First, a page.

During a 60-year writing career, Merwin has received nearly every major literary award. He is a two-time winner of the Pulitzer Prize, just recently in 2009 for “The Shadow of Sirius” and in 1971 for “The Carrier of Ladders.” In 2006, he won the Rebekah Johnson Bobbitt Prize from the Library of Congress for “Present Company.” His retrospective collection “Migration: New and Selected Poems” won the 2005 National Book Award for poetry.
Born in 1927, Merwin showed an early interest in language and music, writing hymns for his father, a Presbyterian minister. He studied poetry at Princeton and, in 1952, his first book, “A Mask for Janus,” was selected by W.H. Auden for the Yale Series of Younger Poets Award. The author of more than 30 books of poetry and prose, Merwin’s influence on American poetry is profound. Often noted by critics is his decision, in the 1960s, to relinquish the use of punctuation. “I had come to feel that punctuation stapled the poems to the page,” Merwin wrote in his introduction to “The Second Four Books of Poems.” “Whereas I wanted the poems to evoke the spoken language, and wanted the hearing of them to be essential to taking them in.”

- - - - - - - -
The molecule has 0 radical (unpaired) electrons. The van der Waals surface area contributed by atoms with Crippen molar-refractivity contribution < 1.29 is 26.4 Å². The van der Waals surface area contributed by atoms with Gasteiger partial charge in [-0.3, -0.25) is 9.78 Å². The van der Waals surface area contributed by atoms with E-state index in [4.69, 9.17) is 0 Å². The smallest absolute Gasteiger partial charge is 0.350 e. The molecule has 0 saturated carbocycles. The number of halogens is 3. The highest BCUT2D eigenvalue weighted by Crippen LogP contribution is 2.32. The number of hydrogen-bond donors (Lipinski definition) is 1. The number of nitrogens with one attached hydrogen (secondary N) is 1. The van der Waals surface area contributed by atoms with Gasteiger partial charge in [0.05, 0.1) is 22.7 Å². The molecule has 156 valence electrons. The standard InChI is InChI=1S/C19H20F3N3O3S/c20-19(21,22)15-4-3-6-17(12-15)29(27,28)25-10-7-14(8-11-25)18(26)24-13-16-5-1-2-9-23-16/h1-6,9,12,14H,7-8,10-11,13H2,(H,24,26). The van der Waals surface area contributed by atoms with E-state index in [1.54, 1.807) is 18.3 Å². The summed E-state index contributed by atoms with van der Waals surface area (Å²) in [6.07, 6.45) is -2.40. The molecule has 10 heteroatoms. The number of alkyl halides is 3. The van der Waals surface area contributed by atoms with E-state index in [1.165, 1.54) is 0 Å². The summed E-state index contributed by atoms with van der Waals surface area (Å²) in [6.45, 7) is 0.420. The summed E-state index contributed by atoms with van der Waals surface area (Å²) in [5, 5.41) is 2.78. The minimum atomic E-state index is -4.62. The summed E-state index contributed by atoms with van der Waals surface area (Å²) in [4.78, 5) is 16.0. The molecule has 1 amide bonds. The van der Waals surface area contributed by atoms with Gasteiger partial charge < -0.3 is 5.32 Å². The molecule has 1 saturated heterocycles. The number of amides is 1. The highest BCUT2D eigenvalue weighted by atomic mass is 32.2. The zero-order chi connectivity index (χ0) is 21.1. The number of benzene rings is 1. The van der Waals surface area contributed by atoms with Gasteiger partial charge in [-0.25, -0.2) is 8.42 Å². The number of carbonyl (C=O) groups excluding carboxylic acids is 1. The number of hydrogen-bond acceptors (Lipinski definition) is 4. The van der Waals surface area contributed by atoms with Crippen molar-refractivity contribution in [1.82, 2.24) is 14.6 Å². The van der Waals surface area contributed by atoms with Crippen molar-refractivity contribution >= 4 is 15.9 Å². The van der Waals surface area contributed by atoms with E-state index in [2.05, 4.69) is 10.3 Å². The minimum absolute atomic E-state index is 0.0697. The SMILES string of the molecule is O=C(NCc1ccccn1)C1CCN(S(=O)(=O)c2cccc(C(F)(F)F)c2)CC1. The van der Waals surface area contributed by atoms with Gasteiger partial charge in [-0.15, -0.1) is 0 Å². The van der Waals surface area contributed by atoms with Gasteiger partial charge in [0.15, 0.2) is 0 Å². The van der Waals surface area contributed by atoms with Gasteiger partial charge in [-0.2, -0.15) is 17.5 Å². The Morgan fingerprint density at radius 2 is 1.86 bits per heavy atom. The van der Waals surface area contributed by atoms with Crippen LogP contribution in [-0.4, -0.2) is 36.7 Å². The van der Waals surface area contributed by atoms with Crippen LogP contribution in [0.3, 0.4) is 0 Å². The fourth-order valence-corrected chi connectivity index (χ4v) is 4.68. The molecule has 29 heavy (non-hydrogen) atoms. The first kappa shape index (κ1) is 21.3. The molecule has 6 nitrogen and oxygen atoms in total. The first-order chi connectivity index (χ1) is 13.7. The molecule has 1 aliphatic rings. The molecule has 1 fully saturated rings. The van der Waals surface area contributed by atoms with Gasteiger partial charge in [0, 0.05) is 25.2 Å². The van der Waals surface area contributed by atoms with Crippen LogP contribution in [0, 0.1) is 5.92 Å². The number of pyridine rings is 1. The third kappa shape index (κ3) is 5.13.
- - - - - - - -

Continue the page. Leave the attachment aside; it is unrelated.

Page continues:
Since moving to Maui in 1976, William Merwin and his wife Paula have lived a quiet life in beautiful, natural surroundings. Merwin’s life has been evenly divided between poetry and the garden. He has reclaimed 19 acres of land on Maui officially designated as “waste land.” For over 30 years, he has planted well over 800 species of palms from around the world, as well as nearly all the native Hawaiian palms, creating a lush and rare tropical palm forest. In 2010, The Merwin Conservancy was founded to help preserve Merwin’s incredible living legacy.
Merwin’s many honors also include the Bollingen Prize in Poetry, the Tanning Prize for Poetry, the Ruth Lilly Poetry Prize, the Wallace Stevens Award, the PEN Translation Prize, the Aiken Taylor Award for Modern American Poetry, and the Governor’s Award for Literature of the State of Hawaii. He has received a Ford Foundation grant and fellowships from the Academy of American Poets, the Guggenheim Foundation, the National Endowment for the Arts and the Rockefeller Foundation. Merwin is a former chancellor of the Academy of American Poets.